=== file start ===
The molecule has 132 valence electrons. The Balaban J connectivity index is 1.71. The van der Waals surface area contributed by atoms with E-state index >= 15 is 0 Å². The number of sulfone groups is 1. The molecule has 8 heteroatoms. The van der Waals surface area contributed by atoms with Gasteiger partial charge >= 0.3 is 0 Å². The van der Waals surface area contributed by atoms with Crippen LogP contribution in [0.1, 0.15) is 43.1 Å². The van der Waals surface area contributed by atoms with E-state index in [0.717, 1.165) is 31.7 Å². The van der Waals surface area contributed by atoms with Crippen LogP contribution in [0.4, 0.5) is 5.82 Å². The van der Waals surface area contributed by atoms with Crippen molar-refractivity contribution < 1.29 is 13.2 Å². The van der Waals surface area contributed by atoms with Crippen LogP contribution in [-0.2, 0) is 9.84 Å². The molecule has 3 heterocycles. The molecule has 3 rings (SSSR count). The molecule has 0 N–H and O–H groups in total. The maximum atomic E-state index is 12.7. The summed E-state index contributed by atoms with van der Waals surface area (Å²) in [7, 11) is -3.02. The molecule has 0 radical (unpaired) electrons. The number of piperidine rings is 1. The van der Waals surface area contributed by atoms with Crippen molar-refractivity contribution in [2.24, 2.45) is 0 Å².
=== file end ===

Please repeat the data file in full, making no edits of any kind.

The molecule has 132 valence electrons. The Balaban J connectivity index is 1.71. The van der Waals surface area contributed by atoms with E-state index >= 15 is 0 Å². The number of sulfone groups is 1. The molecule has 8 heteroatoms. The van der Waals surface area contributed by atoms with Gasteiger partial charge >= 0.3 is 0 Å². The van der Waals surface area contributed by atoms with Crippen LogP contribution in [0.1, 0.15) is 43.1 Å². The van der Waals surface area contributed by atoms with E-state index in [0.717, 1.165) is 31.7 Å². The van der Waals surface area contributed by atoms with Crippen LogP contribution in [0.4, 0.5) is 5.82 Å². The van der Waals surface area contributed by atoms with Crippen molar-refractivity contribution < 1.29 is 13.2 Å². The van der Waals surface area contributed by atoms with Crippen LogP contribution in [-0.2, 0) is 9.84 Å². The molecule has 3 heterocycles. The molecule has 3 rings (SSSR count). The molecule has 0 N–H and O–H groups in total. The maximum atomic E-state index is 12.7. The summed E-state index contributed by atoms with van der Waals surface area (Å²) in [7, 11) is -3.02. The molecule has 0 radical (unpaired) electrons. The number of piperidine rings is 1. The van der Waals surface area contributed by atoms with Crippen molar-refractivity contribution in [2.24, 2.45) is 0 Å².